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Our Grand Vin Château Pichon Baron, classified as a 2nd Grand Cru Classé in 1855, is made with grapes from the oldest vines on the estate’s historic plots.This quintessential Pauillac offers an intense and profound sensory experience of great complexity. Château Pichon Baron exhibits elegance, intensity and exceptional length on the palate. It is a wine that improves year after year and can age for over 40 years in the cellar.
The reputation of Pichon Baron until the 1960s was superior to that of Pichon Lalande across the road, it was also placed above Pichon Lalande in the Classification of 1855. But on the death of Jean Bouteillier in 1961 its reputation began to sink. His eldest son Bertrand was still young and inexperienced and there was a lack of money for necessary investments leading to a decline in quality of the wines during the 1960s and 1970s. During the 1980s there were signs of recovery but not at the same speed as with many other properties during this time and certainly nowhere near that of Pichon-Lalande that had prospered enormously under the care of May de Lencquesaing to become one of the first "Super-seconds".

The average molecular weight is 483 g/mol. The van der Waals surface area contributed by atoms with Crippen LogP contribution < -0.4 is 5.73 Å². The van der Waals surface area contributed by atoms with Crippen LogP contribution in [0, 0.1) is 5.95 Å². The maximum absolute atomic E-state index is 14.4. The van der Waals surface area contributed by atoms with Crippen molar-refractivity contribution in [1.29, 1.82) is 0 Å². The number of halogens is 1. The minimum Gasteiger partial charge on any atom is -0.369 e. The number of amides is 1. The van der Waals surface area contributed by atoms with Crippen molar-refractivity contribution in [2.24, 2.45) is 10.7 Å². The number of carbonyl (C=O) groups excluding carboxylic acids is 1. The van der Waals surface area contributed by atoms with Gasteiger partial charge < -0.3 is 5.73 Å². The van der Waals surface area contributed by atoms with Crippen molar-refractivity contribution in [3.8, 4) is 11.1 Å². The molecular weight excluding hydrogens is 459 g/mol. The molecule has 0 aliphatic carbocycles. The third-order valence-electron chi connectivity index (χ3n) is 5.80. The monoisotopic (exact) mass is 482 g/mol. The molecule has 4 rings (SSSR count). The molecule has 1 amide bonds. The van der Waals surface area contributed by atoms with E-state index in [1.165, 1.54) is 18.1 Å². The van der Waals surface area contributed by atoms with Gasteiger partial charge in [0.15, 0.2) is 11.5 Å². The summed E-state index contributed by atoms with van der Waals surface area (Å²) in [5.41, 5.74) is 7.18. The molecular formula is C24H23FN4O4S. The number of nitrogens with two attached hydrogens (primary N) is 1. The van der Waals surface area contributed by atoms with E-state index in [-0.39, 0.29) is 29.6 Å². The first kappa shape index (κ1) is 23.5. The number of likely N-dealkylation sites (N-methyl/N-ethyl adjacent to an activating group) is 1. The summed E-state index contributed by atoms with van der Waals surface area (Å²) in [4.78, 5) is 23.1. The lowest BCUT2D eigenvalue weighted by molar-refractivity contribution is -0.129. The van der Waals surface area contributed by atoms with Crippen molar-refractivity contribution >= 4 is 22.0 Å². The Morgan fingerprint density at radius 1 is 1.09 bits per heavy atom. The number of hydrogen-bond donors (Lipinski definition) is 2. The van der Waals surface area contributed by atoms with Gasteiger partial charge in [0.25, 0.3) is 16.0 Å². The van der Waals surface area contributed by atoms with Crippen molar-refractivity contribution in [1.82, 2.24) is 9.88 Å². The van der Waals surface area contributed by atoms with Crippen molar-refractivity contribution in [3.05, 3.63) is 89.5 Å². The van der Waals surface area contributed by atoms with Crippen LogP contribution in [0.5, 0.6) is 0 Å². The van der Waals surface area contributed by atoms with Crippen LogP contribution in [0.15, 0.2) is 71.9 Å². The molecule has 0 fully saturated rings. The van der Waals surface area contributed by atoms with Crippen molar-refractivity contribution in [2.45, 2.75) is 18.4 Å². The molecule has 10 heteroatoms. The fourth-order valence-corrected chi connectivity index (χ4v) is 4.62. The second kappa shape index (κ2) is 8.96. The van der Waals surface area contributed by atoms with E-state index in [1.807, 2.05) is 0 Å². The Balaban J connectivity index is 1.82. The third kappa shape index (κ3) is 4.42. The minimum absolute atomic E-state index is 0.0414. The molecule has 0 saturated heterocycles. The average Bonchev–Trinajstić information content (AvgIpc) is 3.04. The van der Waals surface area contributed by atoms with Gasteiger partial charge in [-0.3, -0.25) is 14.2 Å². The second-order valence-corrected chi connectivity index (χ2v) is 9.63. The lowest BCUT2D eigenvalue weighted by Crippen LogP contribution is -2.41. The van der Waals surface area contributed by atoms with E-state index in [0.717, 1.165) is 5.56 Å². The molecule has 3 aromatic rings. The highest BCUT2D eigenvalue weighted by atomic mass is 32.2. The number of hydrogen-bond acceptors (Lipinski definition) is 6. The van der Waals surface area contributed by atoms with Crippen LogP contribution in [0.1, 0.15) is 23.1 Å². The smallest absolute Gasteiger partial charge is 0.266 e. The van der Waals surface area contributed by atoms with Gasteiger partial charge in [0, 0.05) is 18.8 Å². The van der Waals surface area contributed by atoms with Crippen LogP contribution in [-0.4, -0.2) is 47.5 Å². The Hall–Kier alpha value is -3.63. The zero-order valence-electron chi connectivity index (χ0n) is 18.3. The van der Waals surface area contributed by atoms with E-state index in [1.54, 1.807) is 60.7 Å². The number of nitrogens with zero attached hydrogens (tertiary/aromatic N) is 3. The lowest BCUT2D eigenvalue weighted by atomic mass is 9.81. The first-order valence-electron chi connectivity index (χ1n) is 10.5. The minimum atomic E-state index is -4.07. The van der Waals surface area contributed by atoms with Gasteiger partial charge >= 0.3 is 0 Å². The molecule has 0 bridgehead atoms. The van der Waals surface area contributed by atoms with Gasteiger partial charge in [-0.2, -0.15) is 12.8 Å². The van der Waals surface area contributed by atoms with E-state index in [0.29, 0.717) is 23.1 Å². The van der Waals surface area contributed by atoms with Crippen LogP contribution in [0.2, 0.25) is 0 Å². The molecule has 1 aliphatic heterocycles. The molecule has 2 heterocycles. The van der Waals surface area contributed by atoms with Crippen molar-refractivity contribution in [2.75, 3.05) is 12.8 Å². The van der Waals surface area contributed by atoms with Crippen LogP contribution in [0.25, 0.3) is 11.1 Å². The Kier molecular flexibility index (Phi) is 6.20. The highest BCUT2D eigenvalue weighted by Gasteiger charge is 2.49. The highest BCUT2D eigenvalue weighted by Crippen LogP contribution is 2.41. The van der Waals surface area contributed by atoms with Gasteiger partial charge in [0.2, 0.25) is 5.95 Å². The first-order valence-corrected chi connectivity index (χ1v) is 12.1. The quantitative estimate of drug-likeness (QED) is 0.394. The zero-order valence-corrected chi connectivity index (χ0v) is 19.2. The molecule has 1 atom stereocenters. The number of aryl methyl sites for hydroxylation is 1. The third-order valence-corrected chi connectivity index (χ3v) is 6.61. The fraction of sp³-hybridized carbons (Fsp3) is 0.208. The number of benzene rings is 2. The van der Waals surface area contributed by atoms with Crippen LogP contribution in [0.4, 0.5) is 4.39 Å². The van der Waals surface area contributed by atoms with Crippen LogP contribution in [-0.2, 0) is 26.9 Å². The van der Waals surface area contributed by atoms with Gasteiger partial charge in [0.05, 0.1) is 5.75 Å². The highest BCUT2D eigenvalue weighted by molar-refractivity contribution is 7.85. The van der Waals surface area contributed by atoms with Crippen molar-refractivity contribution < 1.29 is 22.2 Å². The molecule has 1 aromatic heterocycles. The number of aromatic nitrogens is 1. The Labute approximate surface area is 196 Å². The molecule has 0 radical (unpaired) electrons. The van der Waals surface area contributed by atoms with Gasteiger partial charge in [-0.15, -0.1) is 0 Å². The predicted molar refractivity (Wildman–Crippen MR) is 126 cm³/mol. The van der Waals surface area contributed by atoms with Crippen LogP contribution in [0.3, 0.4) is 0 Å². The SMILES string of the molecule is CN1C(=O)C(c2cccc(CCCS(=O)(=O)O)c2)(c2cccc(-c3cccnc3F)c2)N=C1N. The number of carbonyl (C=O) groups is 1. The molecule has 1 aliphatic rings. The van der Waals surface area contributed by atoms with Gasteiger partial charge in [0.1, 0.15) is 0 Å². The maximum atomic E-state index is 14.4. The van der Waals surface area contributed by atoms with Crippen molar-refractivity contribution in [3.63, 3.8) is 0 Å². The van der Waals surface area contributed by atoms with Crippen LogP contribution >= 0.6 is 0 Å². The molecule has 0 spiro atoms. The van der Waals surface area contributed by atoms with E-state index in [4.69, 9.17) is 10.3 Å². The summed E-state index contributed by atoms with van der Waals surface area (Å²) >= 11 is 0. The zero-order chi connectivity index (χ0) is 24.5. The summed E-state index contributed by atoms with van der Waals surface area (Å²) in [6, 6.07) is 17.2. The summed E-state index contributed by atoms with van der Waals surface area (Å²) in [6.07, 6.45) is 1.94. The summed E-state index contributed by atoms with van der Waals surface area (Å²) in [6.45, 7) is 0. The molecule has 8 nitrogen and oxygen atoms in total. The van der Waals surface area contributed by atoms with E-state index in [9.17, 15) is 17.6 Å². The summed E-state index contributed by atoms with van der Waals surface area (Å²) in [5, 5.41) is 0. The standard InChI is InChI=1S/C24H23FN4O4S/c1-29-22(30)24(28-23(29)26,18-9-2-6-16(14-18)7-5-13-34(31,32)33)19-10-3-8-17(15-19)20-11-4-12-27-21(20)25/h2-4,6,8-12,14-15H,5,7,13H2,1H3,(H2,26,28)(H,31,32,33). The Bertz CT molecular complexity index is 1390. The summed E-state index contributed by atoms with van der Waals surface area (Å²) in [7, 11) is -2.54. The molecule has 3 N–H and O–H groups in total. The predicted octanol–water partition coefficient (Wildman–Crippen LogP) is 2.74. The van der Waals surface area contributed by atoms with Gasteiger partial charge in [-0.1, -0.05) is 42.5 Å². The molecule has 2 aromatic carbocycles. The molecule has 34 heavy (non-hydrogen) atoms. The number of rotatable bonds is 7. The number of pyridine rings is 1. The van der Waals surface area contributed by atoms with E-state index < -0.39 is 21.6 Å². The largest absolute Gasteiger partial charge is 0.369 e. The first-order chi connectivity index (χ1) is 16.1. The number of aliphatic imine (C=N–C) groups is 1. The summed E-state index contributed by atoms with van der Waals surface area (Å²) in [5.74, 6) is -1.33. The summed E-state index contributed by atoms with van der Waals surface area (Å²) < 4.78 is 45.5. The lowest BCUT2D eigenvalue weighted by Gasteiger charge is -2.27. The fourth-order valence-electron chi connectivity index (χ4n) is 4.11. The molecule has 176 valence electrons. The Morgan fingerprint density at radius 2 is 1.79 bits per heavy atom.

2019 was marked by a rainy spring and start to June, followed by a hot, dry summer. Cool spring temperatures alleviated the virulence of the mildew, and the year's favourable weather conditions created an environment free from the threat of cryptogamic infection.
The rapid warming of the soil at the end of winter led to steady and even budburst, with slow growth. Unfortunately, these cool spring conditions were not favourable to flowering and caused moderate coulure, except in our earliest-ripening terroirs.
The last ten days of June gave way to hot and dry summer weather punctuated by some rain in late July and early August. The sunshine and heat stimulated the fruit aromas of the Cabernets and the concentration of polyphenols in the skins.
Limited water during ripening accelerated sugar concentration and the breakdown of acids, and increased the grapes' phenolic potential. These conditions were also favourable to the quality of the tannins. Mid-veraison was reached between 4th and 5th August on the early-ripening plots and ended quickly and evenly in mid-August.
The grapes became particularly rich in mid-September due to the hot, dry conditions, then the first rains in late September weakened the skins and accelerated the harvest. This very welcome moisture stabilised the sugar concentration and allowed us to continue the harvest more serenely. 2019 was characterised by high potential alcohol content and low total acidity (little malic acid).
The harvest took place from 18th September to 1st October for the Merlot and from 30th September to 11th October for the Cabernet-Sauvignon.